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Rotifers (Rotifera) are microscopic animals with about 1000 cells. Most are around 100-500 um long and are common in freshwater throughout the world with a few saltwater species.   There are about 2000 different species classified into three classes.

"Rotifera" is derived from Latin and means "wheel-bearer".  They get their name from the corona at the top of their head, which is composed of several ciliated tufts around the mouth that, when in motion resemble a wheel.

The cilia are used both for locomotion and create a current that sweeps food into the mouth.   Most free-living forms have pairs of posterior toes to anchor themselves while feeding. 

There are a variety of different shapes of rotifers. There is a well-developed cuticle which may be rigid, giving the animal a box-like shape, or flexible, giving the animal a worm-like shape. A few of these move by inch-worming along the substrate. Other rotifers are sessile, living inside tubes or gelatinous holdfasts, and may even be colonial.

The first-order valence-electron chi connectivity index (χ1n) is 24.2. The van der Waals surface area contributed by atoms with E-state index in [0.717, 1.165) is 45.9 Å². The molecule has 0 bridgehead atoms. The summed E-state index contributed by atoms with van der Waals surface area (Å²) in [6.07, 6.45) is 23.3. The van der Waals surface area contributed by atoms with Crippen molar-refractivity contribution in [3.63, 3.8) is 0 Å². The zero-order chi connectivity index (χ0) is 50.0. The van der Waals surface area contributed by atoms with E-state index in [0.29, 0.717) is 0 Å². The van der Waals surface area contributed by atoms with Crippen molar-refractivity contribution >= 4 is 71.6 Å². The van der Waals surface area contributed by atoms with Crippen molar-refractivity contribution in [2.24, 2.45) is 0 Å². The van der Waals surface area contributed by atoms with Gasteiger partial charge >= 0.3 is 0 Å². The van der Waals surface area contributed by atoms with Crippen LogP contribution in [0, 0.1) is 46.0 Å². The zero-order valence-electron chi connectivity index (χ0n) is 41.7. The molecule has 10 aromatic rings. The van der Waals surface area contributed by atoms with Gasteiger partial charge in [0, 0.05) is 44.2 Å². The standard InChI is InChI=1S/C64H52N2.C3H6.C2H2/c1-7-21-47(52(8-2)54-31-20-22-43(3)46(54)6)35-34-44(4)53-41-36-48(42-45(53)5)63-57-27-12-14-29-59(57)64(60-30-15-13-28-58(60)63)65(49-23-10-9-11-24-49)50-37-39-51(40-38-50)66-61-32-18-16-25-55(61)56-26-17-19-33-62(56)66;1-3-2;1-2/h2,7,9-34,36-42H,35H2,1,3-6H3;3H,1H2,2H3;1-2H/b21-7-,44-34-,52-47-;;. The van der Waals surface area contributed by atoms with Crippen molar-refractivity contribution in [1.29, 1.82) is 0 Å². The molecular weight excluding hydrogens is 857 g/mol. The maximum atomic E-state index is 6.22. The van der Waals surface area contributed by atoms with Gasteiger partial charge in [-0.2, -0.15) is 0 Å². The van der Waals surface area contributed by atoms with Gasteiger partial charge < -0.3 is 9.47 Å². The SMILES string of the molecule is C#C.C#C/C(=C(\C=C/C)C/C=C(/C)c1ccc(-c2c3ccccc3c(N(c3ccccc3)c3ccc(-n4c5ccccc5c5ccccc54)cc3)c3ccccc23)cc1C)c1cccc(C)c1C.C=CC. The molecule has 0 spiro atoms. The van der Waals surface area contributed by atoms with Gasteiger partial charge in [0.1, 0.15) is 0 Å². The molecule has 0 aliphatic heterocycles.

The closest relatives to the rotifers are the Acanthocephala (spiny-headed worms). 

Rotifers are very important in ecological systems because of their high reproductive rates.  They play important roles in energy flow and nutrient cycling, accounting for more than 50% of the zooplankton production in some freshwater environments. Most species are free-living herbivores, bacteriovores or predators.  They, in turn, are fed upon by small fish.

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